Letraset – the Graphic Tool That Kicked the Bucket

In a time when there was no Photoshop or other computer programs without which getting work done in the field of design and architecture is impossible today, self-adhesive Letraset sheets were used for illustrating and drawing purposes. From the mid-1960s till, let’s say, the end of the last century, dry-transfer sheets of that particular British company were the indisputable illustrative and typographic aid with various graphic prints. “Writing” and “drawing” through transferring dry letters, colors and symbols from a wide range of Letraset’s products was virtually the only way to work, while the type used in some of their exclusive design solutions set the standard worldwide. For architects, the architectural profession itself and graphic designing there were even especially created sheets, and if at that time your company was big, renowned and efficient enough, it had its own custom-made papers.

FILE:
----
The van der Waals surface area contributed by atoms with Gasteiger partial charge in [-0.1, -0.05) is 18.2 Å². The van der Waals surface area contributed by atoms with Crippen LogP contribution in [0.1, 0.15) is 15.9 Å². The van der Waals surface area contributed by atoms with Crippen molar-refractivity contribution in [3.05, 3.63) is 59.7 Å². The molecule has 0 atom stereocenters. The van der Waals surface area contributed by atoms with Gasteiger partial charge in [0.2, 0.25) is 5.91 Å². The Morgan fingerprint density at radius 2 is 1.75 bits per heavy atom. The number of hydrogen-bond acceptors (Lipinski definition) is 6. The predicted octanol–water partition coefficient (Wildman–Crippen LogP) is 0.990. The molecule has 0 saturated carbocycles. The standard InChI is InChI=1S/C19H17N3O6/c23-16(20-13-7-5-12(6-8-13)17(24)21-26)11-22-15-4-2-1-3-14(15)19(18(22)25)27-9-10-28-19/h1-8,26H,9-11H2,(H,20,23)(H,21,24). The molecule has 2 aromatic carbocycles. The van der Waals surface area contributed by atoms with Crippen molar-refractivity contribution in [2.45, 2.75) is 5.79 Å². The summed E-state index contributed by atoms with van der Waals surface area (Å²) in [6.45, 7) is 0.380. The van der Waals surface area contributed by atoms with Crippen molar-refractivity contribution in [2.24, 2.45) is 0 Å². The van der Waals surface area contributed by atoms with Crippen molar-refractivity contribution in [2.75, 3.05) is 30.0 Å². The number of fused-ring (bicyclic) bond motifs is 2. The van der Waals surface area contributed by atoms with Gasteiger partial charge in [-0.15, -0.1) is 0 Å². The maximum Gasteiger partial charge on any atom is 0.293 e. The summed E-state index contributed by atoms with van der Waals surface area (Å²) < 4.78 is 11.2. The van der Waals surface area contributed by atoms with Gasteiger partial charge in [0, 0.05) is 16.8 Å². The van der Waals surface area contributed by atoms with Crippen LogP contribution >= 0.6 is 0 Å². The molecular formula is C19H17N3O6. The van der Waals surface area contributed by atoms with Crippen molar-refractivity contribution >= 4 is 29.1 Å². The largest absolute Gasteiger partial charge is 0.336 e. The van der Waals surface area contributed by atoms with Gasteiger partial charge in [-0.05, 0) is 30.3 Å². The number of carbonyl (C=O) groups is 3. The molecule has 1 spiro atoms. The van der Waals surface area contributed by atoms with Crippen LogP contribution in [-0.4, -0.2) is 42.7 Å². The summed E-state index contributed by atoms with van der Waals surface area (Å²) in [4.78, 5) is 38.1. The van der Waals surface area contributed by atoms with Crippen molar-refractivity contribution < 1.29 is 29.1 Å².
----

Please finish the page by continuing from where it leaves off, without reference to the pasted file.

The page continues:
The very name Letraset actually became synonymous for all like products, regardless of the fact they weren’t actually a product of the eponymous company. You might be wondering where Letraset is today? After technology destroyed that type of graphic work, the almost forgotten company moved its business to the computer industry in the 1990’s. They issued the programs ImageStudio and ColorStudio for Macintosh, which never actually achieved any significant success. Continue reading to have a look at the somewhat nostalgic photos of Letraset’s products along with their user’s instructions.

Photos: www.creativepro.com